Such patent cliffs have thrown much significant risk to branded tablet manufacturing companies, while in case of the generic tablet manufacturing firms or smaller pharmaceuticals, it is quite significantly disruptive and opened up new opportunities. 


3. Pharmaceutical frauds 

Pharmaceutical fraud is still one of the most important challenges for the industry, and it was apparently at its worst during the COVID-19 pandemic. The industry from multiple countries has already experienced a higher-than-average health care fraud recoveries; speaking of which the US Government has already recovered $8 billion, out of which about $4 billion was part of Purdue Pharma’s settlement of lawsuits concerning opioid. 

This became possible all because of the laws prevalent in the country, like the False Claims Act, which incentivises whistle-blowers to come forward about potential average sales price fraud, clinical trial fraud, good manufacturing practices (GMP) fraud and industry kickbacks. Such policies expose and prevent pharma frauds at a much larger scale.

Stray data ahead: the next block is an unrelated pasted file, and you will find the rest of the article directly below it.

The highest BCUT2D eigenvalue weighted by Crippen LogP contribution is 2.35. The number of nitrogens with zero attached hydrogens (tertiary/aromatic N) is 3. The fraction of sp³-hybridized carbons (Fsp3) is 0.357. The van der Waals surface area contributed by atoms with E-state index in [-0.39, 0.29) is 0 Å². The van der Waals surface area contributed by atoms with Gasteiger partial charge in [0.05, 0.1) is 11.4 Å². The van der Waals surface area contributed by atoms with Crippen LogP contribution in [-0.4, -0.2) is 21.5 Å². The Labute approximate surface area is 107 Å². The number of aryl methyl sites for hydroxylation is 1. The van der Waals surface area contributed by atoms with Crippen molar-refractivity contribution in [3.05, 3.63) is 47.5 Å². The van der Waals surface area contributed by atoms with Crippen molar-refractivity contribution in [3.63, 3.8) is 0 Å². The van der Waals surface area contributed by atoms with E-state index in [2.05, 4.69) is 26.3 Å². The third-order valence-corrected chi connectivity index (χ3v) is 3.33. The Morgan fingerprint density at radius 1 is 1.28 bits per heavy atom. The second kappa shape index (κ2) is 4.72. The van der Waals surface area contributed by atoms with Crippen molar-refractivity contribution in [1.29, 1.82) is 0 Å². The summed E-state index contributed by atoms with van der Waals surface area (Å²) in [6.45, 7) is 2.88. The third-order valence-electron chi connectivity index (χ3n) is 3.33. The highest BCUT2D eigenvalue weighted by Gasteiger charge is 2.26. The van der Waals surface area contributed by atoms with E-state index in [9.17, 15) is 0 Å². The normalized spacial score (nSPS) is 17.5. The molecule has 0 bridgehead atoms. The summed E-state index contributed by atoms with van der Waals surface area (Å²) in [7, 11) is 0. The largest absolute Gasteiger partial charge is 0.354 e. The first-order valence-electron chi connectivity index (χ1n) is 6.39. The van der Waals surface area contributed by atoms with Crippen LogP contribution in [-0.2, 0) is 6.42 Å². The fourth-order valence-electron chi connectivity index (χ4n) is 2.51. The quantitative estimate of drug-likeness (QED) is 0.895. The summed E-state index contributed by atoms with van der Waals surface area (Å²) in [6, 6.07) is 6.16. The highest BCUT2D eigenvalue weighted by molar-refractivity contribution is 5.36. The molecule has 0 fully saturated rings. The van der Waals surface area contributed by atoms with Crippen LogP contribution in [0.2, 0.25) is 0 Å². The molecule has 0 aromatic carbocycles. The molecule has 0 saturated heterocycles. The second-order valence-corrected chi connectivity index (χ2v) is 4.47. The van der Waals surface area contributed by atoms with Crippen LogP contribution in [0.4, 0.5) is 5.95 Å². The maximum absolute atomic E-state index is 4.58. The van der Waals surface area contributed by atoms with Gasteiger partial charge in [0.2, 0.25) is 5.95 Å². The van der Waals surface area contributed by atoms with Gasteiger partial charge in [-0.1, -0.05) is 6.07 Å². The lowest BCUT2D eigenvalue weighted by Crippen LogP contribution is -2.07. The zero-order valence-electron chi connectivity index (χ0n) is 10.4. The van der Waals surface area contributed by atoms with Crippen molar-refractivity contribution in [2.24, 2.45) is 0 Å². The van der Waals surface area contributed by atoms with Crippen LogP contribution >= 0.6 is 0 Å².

It is because of these governmental laws and policies, that reducing pharmaceutical frauds went quite smoothly for countries like the US during the pandemic. Although more major recoveries are anticipated which might have a much disruptive impact on the industry. 

So far manufacturers are concerned, frequent internal discussions and building strong ethical policies for controlling potentially fraudulent behaviour, is very much necessary. 


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The founders of Weefsel Pharma have developed an environment where not just consumer feedback but also every employees’ opinions are given proper consideration. Click here to know about them.


4.  Rising consumer expectations and difficulties managing brand health 

Another major challenge that the pharmaceutical industry is facing off late is poor brand health. These days, pharma manufacturing companies are often under regular scanner from customers, which means proper brand management is becoming more and more important than what it used to be before the pandemic hit.